Even in periods of military dictatorship, including the General Zia era, ultimately the ability to legislate remains within the hands of man whilst paying lip service to Islam rather than matters being deferred to the Quran and the Sunnah. A perfect example of this is the Zia era’s ‘Shariah Appellate Court’, which is subservient ultimately to the secular Supreme Court of Pakistan – which is based upon laws left behind by the British and made by Parliament.
It is clear that it is not just the superficial act of bowing one’s head towards a physical idol that is considered as having made partners with Allah, but also obeying anyone or group of people over and above the commands of Allah is also considered as having made an association with Him in worship. Thus democracy is a violation of the concept of Tawheed and is, therefore, shirk – the most severe sin in Islam.
Democracy is built upon the ideals of secularism, which removes the role of God from the state, promotes the idea of freedom – including the role of man to freely establish whatever laws he may wish. Democracy sets up man as a rival to God/Allah, by assigning him the role of Law Giver.
In Islam, the tradition of consultation (Shura) is well established, as it is mentioned in the Quran:
“…So pardon them and ask forgiveness for them and consult with them upon the conduct of affairs. Then, when you have taken a decision put your trust in Allah. For Allah loves those who put their trust (in Him).” [Aal-Imran : 159]
Some mistakenly equate this Quranic injunction recommending the ruler to consult the ruled, with the administrative side of democracy whereby Parliament/Congress/Senate debate matters amongst themselves. Hence, they believe that democracy is compatible with Islam and an ‘Islamic Democracy’ can exist. This confusion is reflected in some poll results where many in the Muslim world want democracy, yet at the same time a similar percentage (if not greater), want Shariah law and a Caliphate. It is only when both democracy and Islam are understood from a creedal level, that it becomes clear that the term ‘Islamic Democracy’ is a misnomer, as you cannot have two contradicting philosophical values such as Tawheed and secularism coexisting within one system.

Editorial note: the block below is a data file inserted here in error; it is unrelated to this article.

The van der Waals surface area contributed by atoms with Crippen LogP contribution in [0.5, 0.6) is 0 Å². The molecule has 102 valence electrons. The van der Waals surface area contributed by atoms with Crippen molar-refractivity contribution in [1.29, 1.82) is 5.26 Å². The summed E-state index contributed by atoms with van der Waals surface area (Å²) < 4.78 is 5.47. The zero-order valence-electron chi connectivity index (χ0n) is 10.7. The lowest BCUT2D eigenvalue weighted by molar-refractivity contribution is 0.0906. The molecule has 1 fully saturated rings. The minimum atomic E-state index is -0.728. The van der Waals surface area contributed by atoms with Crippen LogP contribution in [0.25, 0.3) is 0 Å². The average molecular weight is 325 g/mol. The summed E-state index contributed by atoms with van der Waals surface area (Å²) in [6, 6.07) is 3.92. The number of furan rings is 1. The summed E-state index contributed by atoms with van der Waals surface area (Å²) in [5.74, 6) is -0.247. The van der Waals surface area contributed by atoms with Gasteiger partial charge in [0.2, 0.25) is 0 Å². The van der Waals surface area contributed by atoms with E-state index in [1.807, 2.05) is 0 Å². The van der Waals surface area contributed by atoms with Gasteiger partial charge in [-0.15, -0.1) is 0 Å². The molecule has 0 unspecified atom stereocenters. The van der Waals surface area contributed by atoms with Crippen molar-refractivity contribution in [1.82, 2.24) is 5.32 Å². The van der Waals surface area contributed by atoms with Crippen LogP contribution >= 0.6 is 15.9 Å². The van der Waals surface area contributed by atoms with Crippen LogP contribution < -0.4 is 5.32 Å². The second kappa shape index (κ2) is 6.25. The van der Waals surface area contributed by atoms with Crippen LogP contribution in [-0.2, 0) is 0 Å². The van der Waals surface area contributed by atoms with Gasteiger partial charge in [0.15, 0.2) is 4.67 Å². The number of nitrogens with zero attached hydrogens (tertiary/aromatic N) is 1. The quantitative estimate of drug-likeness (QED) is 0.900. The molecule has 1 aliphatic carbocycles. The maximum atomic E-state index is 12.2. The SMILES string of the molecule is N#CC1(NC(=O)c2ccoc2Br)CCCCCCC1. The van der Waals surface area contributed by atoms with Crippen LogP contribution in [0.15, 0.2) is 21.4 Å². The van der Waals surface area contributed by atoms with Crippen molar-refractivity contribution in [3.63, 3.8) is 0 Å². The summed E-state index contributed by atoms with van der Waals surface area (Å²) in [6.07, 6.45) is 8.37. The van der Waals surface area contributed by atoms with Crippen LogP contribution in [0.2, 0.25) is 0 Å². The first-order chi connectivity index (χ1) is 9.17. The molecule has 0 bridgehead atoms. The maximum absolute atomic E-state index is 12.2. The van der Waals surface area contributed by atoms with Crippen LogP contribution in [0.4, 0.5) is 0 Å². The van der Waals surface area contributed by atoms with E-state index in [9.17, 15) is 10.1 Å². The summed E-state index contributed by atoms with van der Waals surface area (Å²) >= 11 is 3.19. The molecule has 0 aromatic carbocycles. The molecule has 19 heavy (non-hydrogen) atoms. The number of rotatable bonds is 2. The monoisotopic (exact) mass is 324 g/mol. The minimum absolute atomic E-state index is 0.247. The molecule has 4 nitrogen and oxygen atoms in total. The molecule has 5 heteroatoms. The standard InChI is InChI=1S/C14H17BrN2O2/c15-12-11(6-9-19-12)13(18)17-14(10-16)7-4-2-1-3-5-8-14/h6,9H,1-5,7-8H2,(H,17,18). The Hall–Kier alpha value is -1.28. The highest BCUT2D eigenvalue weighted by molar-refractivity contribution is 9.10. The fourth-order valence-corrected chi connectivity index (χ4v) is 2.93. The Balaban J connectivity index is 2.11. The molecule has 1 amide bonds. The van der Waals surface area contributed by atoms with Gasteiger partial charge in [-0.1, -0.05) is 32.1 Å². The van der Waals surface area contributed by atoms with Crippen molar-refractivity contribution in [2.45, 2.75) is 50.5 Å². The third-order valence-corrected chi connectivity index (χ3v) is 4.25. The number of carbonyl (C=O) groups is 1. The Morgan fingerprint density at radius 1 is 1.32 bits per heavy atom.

Pakistan’s salvation lies in moving past this schism in the state.
Pakistan needs to decide whether it wishes to live and abide by Islam and in doing so adopt all of it, or whether it wishes to move away from this and attempt to become a fully-fledged secular liberal democracy and abandon Islam completely.
It cannot continue to sit on the fence, for this dithering between wanting to remain a spiritual Muslim in the personal sphere yet be secular in the public one is a malaise that is pulling the country apart. And for those who cannot decide, perhaps they should turn to the Quran for some political advice,
“And verily, if you ask them: ‘Who created the heavens and the earth?’ Surely, they will say: ‘Allah (has created them).’ Say: ‘Tell me then, the things that you invoke besides Allah, if Allah intended some harm for me, could they remove His harm, or if He (Allah) intended some mercy for me, could they withhold His Mercy?’ Say : ‘Sufficient for me is Allah; in Him those who trust (i.e. believers) must put their trust.’” [Az-Zumar : 38]